Initial Impressions: Anker’s Solix C1000 Almost Gets a Gold Star

Who says big things don’t come in small packages?

byHank O'Hop|
Anker Solix C1000 Initial Impressions Review
Hank O'Hop
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Selecting a portable power station is a balancing act. Size directly relates to battery life, as well as the number of features the manufacturer can reasonably jam into the thing. You need to pick the one that offers the kind of performance you need in a package you're willing to lug wherever it is you're taking it. Naturally, that generally means making some sort of compromise. 

For the most part, folks who need serious power are willing to go with something a little bulkier in the name of getting things done, and there are some seriously awesome options for that demographic. It's those who need something relatively small that tend to make the most trade-offs. Battery life, outlets, and features all dwindle rapidly as you reduce the size of a power pack. 

Anker seems to have come up with the perfect solution for people who need performance without the bulk. Its latest entry, the Solix C1000 is compact and absolutely crammed with features and is shaping up to be a far better solution where many larger counterparts would generally be used. The folks behind it reached out to see if I'd be interested in testing one for review, and I jumped on the chance. Here are my initial impressions of it. 

What’s The Rundown? 

The Solix C1000 is packing a serious number of features relative to its size. Starting with ways to tap into the power, it's got a total of 11 ports to work with. Six are 110-volt outlets, two are USB-A, two USB-C, and one 12-volt car outlet. Already, it's pretty ridiculous, considering that's more than many larger portable power stations and generators have to offer.

Also hidden on the face of this portable power station is another feature that vastly separates it from the pack. It's got a large LED light built right into it. That light has three intensity levels, and I'm sure that it will prove to be exceptionally useful in situations in which I intend to use it. That light can also be operated from the app, which is also stupid convenient. 

Yes. The app is pretty killer, too. It gives you the ability to control a lot of functions remotely while providing a real-time reading of battery life, power being used, charging status, and more. It was really easy to set up, as well, which is great for anyone who doesn't want to jump through hoops to set up what is essentially a remote control. 

As for the other specs, Anker proudly boasts it features a 1056Wh battery with the potential to bump up to 2112Wh with the use of the B1000 battery pack. It's rated to deliver 1800W through five outlets, with the ability to bump up to 2400W with the SurgePad outlet, which is more than enough for most things you'll power with it. Lastly, it uses HyperFlash technology for rapid charging, fully charging in 58 minutes with a 1300W wall outlet. It can also be paired with Solix solar panels for charging, making it a solid choice for someone on the hunt for alternative power solutions.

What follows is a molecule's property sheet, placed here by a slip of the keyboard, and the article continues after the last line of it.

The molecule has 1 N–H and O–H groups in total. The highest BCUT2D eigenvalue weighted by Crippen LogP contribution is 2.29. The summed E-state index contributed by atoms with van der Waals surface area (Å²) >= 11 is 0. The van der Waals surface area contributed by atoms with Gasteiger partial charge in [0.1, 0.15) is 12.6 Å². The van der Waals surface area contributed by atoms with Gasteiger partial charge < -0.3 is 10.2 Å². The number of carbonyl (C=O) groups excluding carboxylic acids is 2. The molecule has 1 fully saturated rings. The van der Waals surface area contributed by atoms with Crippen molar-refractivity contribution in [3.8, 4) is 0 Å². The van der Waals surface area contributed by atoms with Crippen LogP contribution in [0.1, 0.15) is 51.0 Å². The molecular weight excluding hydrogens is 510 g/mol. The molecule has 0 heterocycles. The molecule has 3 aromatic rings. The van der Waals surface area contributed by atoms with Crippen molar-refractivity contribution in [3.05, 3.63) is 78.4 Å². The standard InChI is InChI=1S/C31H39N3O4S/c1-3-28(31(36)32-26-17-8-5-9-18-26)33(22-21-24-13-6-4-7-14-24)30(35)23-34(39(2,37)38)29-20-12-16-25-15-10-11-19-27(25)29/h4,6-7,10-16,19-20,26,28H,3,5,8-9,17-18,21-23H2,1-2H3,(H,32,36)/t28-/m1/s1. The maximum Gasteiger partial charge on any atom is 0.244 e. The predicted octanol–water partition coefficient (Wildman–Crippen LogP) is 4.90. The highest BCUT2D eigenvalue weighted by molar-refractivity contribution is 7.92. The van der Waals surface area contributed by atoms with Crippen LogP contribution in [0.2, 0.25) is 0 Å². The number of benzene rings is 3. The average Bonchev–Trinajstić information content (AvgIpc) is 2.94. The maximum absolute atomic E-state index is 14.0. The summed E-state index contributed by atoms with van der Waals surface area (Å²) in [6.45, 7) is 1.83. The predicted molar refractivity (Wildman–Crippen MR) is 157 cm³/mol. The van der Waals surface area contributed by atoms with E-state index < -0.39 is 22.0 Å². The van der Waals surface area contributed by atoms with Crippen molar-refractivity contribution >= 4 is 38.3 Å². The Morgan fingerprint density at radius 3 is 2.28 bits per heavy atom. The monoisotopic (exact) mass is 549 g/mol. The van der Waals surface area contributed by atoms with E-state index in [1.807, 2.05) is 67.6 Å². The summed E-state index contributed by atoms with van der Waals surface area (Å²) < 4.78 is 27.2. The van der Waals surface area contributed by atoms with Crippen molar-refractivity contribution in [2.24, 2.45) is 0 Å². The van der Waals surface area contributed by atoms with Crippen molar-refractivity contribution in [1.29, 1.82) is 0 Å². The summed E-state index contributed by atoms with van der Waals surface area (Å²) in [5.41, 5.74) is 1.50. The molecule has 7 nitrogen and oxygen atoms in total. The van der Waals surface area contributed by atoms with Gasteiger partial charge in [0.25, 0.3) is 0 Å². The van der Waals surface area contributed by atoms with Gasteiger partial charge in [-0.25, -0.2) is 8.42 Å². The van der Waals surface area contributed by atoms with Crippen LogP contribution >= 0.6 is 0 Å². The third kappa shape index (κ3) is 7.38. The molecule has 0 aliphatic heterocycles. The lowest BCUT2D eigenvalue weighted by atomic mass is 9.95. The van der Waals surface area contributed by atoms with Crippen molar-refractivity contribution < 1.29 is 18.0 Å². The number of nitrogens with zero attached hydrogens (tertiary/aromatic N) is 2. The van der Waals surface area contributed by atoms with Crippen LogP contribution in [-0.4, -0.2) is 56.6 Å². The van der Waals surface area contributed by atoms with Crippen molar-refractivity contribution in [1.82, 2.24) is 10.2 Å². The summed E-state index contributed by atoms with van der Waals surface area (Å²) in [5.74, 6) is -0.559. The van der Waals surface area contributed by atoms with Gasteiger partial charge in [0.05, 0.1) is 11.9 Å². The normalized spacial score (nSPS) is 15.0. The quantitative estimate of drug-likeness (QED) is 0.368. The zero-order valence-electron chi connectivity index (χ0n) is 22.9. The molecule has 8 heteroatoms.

All of that's crammed into a portable power station that measures 14.8 x 8.07 x 11.02 inches with a weight of 25.46 pounds. Granted, that's not the smallest power pack you'll find, but it's definitely among the best balanced as far as features-to-size ratios go. You do pay for that packaging, though. This thing retails for $999 on Amazon

My Predictions? 

Of course, I cheated a bit and used this thing a little prior to writing this. It was totally null of a charge when it arrived, and since I was going as far as to charge it up, I might as well have played with it. Right? 

The rapid charging potential of the Solix C1000 is very real. It took right around an hour for this thing to reach a full charge from dead. That's especially awesome considering that, at the time of writing this, it's been about a week of charging tools and playing with the light. It's only lost 35% of battery life. Now, that's not representative of constant or even regular use, but it seems pretty solid to me. 

I'm not going to just give it a gold star, though. $1,000 is a lot of money for a battery pack. I intend to push it to its limits to find out if it's truly worth the money. I have a lot of work that's taking me away from the shop right now, a lot of which will see that light put to use as it charges power tool batteries and devices. The colder weather is also coming in fast, and it will be a source of energy for heaters because of it.

And unfortunately, I did not receive the solar panels along with it, so we'll have to do without them for this review. 

That said, I'm interested to hear your thoughts on it. Be sure to drop a comment on what you expect from the Solix C1000, along with any tests you'd like to see performed. Stay tuned for an in-depth review. 

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